Prof Gabor Lovei is a terrestrial ecologist with interests in invasion biology, environmental biosafety, agrocology, conservation biology, biodiversity, and ornithology. Over the past 35 years he has studied invertebrate and vertebrate ecology in Europe, East Africa, New Zealand, and China, and has published 160+ peer-reviewed scientific articles, book chapters, essays, and reports. He is also interested in scientific communication and is the author of Writing and Publishing Scientific Papers: A Primer for the Non-English Speaker.
This interest was almost forced on me as a young scientist. I was working in (then-socialist) Hungary in Eastern Europe that was behind the Iron Curtain. In the early 1980ies, this curtain started to thin and contacts with the rest of the world were increasing. Suddenly we were expected to publish internationally, but our older colleagues, having spent a career in near-isolation, were unable to provide us with guidance. We had to start self-educating ourselves. Fortunately, this coincided with a two-year long postdoctoral period in Naples, Italy where I had an opportunity to experience a different research atmosphere. I started to publish my first papers in international journals and realized it needs experience and training. Every week I went to the library of the famous Anton Dohrn Aquarium, to check the Current Contents (on paper at that time – later, this became Web of Science). There I came across Robert Day’s book on scientific writing.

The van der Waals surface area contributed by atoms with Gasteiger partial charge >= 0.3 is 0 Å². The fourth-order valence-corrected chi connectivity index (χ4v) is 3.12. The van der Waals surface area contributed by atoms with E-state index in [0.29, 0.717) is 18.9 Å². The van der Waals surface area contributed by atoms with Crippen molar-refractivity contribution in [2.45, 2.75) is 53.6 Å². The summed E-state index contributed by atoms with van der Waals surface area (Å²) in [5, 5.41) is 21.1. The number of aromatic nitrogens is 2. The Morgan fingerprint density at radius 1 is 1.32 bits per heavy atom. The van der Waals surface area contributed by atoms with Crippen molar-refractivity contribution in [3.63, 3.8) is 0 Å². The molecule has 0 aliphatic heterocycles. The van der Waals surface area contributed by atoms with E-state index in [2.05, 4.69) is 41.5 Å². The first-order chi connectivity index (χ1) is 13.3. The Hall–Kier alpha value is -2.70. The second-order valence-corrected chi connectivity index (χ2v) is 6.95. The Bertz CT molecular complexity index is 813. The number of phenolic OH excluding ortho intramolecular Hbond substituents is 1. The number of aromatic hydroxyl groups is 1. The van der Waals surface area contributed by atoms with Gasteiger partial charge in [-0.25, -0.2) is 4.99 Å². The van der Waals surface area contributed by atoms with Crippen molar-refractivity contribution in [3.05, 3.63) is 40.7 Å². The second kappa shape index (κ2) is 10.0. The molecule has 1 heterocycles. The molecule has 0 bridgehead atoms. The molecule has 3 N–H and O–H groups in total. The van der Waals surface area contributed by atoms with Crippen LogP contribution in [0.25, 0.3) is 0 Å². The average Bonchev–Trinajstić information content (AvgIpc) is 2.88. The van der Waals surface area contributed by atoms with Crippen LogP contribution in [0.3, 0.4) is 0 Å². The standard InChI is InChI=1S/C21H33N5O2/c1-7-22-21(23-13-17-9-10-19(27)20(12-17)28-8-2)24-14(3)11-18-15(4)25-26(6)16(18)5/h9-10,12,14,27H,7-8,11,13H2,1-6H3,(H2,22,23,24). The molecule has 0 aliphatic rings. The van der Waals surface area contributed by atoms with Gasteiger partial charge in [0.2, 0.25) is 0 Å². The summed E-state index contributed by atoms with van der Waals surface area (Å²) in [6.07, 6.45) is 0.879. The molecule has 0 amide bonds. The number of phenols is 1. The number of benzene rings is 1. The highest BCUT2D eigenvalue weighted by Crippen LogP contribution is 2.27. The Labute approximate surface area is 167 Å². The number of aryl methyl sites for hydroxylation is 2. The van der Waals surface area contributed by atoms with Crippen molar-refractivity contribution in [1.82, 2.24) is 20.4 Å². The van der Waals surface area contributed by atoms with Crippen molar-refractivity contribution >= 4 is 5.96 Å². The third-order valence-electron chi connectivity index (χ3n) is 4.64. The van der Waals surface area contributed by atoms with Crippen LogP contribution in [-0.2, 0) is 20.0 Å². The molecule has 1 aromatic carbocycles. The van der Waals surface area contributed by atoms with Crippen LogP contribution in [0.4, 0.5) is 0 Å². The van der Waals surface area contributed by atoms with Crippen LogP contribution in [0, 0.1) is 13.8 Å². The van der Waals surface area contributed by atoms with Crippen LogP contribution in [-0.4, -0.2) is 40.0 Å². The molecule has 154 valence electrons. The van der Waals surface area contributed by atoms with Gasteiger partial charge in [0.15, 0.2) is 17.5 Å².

The very first occasion was in 1985, after I returned to Hungary, after a two-year postdoctoral stay in Italy. While there, I came across Robert Day’s “How to write and publish a scientific paper in English?”, I managed to buy it during my first research visit to the UK, and my colleagues asked me to give a summary of the book to them – their English was still rudimentary. There was a gap during my New Zealand years where I learned the skills of editorship, then picked it up again when I returned to Europe in 1998. My first course in Africa was in Burkina Faso, in 2000.